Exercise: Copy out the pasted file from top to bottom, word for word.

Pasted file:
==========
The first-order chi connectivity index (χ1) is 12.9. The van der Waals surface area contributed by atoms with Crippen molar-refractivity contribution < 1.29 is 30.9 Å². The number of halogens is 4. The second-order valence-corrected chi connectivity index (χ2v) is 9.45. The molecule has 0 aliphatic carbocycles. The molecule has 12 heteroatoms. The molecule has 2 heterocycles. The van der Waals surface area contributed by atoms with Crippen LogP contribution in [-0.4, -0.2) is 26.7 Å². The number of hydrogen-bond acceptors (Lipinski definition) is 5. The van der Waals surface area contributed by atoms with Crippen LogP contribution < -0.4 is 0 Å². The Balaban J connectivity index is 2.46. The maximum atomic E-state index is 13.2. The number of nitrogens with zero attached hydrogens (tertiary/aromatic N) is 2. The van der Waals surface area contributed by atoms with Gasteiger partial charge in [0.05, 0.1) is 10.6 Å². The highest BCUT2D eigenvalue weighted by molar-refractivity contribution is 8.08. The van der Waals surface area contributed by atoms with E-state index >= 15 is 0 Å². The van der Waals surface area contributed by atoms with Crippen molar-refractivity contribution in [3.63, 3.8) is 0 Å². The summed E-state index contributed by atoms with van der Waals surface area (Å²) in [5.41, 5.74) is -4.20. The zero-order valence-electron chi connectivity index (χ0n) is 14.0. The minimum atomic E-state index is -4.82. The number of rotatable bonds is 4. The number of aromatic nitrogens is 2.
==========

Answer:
The first-order chi connectivity index (χ1) is 12.9. The van der Waals surface area contributed by atoms with Crippen molar-refractivity contribution < 1.29 is 30.9 Å². The number of halogens is 4. The second-order valence-corrected chi connectivity index (χ2v) is 9.45. The molecule has 0 aliphatic carbocycles. The molecule has 12 heteroatoms. The molecule has 2 heterocycles. The van der Waals surface area contributed by atoms with Crippen LogP contribution in [-0.4, -0.2) is 26.7 Å². The number of hydrogen-bond acceptors (Lipinski definition) is 5. The van der Waals surface area contributed by atoms with Crippen LogP contribution < -0.4 is 0 Å². The Balaban J connectivity index is 2.46. The maximum atomic E-state index is 13.2. The number of nitrogens with zero attached hydrogens (tertiary/aromatic N) is 2. The van der Waals surface area contributed by atoms with Gasteiger partial charge in [0.05, 0.1) is 10.6 Å². The highest BCUT2D eigenvalue weighted by molar-refractivity contribution is 8.08. The van der Waals surface area contributed by atoms with E-state index >= 15 is 0 Å². The van der Waals surface area contributed by atoms with Crippen molar-refractivity contribution in [3.63, 3.8) is 0 Å². The summed E-state index contributed by atoms with van der Waals surface area (Å²) in [5.41, 5.74) is -4.20. The zero-order valence-electron chi connectivity index (χ0n) is 14.0. The minimum atomic E-state index is -4.82. The number of rotatable bonds is 4. The number of aromatic nitrogens is 2.